This is an excerpt from Fundamentals of Athletic Training 4th Edition With Web Resource by Lorin Cartwright & Kimberly Peer.
Blood tests can detect many different conditions in the human body and are used extensively and frequently in health care. After the blood is collected and stored properly, it is sent to a laboratory to be processed for the specific test the doctor ordered. The most common blood work ordered is the complete blood count (CBC), which can detect conditions such as anemia (low iron count), infections, clotting problems, and other disorders. The CBC looks at the counts of red blood cells (RBC), which reflect oxygen-carrying capacity; white blood cells (WBC), which fight infection; platelets, which detect clotting issues; hemoglobin, which detects iron content; as well as hematocrit, which detects how much space the RBCs take up; and mean corpuscle volume, which detects the size of the RBCs.
Metabolic tests are also commonly ordered to detect the chemicals in the blood that indicate the health of the muscles, including the heart and other vital organs such as the kidneys and liver. The basic metabolic panel measures blood glucose (sugar), calcium, and electrolytes to help doctors determine the health and function of the body as a whole. Other common blood tests to detect heart conditions and health are called lipoprotein panels. A lipoprotein panel provides information about total cholesterol, LDL (bad) cholesterol, HDL (good cholesterol), and triglycerides. These specific tests are important to understand and manage, especially as one ages, to ensure heart health. Although there are many more blood tests that a physician may order, these are the ones most commonly seen in health care. Blood tests provide valuable information for the general doctor to consider and a ground for referral to specialists if abnormalities are found. A hematologist is a doctor who deals with disorders of the blood. Depending on the condition found, other specialists may get involved as well.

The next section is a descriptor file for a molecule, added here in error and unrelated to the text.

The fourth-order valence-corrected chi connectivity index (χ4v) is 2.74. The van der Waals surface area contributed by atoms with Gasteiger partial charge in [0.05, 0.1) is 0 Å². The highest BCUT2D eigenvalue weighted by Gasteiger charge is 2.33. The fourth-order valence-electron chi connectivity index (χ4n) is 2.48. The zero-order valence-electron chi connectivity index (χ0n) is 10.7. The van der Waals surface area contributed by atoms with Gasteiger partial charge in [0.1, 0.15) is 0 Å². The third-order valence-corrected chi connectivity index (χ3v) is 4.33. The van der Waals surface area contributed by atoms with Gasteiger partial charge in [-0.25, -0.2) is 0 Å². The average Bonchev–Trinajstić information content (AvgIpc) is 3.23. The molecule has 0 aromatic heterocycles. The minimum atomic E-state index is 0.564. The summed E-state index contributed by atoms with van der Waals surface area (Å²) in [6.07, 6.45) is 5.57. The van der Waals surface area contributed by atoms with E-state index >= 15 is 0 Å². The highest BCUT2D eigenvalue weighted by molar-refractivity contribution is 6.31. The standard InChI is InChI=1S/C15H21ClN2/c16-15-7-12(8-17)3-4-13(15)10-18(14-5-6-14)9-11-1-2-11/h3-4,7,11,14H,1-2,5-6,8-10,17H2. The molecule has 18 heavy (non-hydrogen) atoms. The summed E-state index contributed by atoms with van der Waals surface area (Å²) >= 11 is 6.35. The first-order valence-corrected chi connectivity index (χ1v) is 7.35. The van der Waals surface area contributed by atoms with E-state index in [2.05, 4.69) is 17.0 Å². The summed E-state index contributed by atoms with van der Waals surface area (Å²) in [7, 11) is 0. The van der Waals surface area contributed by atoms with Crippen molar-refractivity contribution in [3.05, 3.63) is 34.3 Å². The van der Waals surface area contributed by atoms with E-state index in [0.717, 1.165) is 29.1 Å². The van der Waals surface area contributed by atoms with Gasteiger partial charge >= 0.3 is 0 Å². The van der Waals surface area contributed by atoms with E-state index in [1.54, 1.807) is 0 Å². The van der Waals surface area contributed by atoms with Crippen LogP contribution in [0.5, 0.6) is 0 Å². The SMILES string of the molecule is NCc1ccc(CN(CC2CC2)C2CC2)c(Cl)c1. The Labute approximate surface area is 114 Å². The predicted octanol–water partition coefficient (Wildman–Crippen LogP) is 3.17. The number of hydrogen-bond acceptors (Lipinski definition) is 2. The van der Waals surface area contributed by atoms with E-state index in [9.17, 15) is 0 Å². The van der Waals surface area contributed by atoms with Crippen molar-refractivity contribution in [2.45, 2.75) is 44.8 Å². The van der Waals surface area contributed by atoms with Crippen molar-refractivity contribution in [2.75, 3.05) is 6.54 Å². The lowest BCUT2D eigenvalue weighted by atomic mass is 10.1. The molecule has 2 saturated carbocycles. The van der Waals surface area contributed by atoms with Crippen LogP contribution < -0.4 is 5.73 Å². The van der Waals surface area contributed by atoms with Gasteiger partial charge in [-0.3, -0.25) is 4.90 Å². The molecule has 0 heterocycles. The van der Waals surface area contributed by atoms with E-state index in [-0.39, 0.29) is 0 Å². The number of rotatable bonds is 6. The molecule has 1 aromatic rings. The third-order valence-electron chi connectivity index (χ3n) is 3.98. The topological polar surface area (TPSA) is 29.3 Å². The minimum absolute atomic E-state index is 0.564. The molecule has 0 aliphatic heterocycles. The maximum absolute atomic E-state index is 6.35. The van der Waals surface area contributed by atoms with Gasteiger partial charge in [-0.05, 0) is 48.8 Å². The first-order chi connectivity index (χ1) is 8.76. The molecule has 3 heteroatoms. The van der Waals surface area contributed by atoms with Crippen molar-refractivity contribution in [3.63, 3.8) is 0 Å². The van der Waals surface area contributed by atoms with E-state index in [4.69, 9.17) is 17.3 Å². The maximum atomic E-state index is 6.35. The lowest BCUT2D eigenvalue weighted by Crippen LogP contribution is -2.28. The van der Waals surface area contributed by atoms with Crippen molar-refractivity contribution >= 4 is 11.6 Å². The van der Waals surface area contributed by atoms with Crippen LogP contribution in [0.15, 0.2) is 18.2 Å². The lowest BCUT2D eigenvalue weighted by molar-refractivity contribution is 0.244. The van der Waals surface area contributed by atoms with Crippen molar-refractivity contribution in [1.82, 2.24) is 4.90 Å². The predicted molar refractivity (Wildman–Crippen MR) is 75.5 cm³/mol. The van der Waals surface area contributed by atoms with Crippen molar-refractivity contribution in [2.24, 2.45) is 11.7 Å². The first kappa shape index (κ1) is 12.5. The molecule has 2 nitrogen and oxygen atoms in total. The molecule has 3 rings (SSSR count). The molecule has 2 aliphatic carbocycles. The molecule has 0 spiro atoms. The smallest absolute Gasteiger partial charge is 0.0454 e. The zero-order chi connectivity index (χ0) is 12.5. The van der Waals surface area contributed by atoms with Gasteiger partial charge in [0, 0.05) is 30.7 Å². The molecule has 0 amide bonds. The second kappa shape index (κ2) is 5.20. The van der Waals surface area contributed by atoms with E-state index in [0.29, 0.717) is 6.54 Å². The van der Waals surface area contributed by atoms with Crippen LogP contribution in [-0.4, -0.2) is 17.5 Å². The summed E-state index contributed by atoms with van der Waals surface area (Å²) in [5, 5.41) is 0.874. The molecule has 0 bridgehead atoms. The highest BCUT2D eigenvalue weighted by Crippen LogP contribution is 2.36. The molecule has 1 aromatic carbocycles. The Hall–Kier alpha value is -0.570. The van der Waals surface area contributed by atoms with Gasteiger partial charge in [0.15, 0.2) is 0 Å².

As competition to be the best in sport increases, athletes and others are more susceptible to the lure of using drugs to enhance their performance. Drug testing is used widely by many athletic organizations, including but not limited to the National Collegiate Athletic Association (NCAA), Olympic Committee, and the NFL, who have listed specific banned substances (www.ncaa.org/2017-18-ncaa-banned-drugs-list). Drug testing also used in the workplace of many health care facilities. It typically involves a urine test. Commonly tested drugs include steroids, stimulants, depressants, and marijuana.
As a member of the health care team, it is important to work collaboratively with the physicians to understand the potential tests that will be prescribed. The algorithm in figure 29.5 presents the basic flow of screening tests that are typically performed in sports medicine. Although these tests are commonly used, far more specific tests will be prescribed based on the preliminary findings of the more familiar tests. Understanding the type of test and the reason it is being prescribed helps ATs communicate with the physician and patient more effectively.
Figure 29.5 Drug testing algorithm.